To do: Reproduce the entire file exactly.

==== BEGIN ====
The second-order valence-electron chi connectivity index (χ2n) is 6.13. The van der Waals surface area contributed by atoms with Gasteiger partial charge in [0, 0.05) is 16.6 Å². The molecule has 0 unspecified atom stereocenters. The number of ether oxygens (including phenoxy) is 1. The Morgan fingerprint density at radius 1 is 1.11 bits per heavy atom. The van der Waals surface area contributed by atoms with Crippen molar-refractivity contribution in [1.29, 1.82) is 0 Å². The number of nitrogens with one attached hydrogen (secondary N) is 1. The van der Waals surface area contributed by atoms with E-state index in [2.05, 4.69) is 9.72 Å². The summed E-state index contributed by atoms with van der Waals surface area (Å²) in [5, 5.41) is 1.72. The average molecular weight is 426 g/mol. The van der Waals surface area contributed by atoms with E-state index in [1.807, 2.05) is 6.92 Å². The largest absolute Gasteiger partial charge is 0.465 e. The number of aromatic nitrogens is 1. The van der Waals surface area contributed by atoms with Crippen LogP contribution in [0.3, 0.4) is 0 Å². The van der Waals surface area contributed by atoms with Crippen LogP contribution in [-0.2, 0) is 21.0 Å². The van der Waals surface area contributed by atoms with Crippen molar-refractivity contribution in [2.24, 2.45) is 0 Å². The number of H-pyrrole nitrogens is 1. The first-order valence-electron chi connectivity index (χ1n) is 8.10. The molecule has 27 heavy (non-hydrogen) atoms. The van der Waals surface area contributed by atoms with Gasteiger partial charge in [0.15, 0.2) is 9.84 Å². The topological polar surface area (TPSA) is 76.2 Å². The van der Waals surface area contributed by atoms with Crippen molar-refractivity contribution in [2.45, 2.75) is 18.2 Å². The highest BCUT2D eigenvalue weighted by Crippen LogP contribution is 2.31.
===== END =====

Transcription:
The second-order valence-electron chi connectivity index (χ2n) is 6.13. The van der Waals surface area contributed by atoms with Gasteiger partial charge in [0, 0.05) is 16.6 Å². The molecule has 0 unspecified atom stereocenters. The number of ether oxygens (including phenoxy) is 1. The Morgan fingerprint density at radius 1 is 1.11 bits per heavy atom. The van der Waals surface area contributed by atoms with Crippen molar-refractivity contribution in [1.29, 1.82) is 0 Å². The number of nitrogens with one attached hydrogen (secondary N) is 1. The van der Waals surface area contributed by atoms with E-state index in [2.05, 4.69) is 9.72 Å². The summed E-state index contributed by atoms with van der Waals surface area (Å²) in [5, 5.41) is 1.72. The average molecular weight is 426 g/mol. The van der Waals surface area contributed by atoms with E-state index in [1.807, 2.05) is 6.92 Å². The largest absolute Gasteiger partial charge is 0.465 e. The number of aromatic nitrogens is 1. The van der Waals surface area contributed by atoms with Crippen LogP contribution in [0.3, 0.4) is 0 Å². The van der Waals surface area contributed by atoms with Crippen LogP contribution in [-0.2, 0) is 21.0 Å². The van der Waals surface area contributed by atoms with Crippen molar-refractivity contribution in [2.24, 2.45) is 0 Å². The number of H-pyrrole nitrogens is 1. The first-order valence-electron chi connectivity index (χ1n) is 8.10. The molecule has 27 heavy (non-hydrogen) atoms. The van der Waals surface area contributed by atoms with Gasteiger partial charge in [0.15, 0.2) is 9.84 Å². The topological polar surface area (TPSA) is 76.2 Å². The van der Waals surface area contributed by atoms with Crippen molar-refractivity contribution in [2.45, 2.75) is 18.2 Å². The highest BCUT2D eigenvalue weighted by Crippen LogP contribution is 2.31.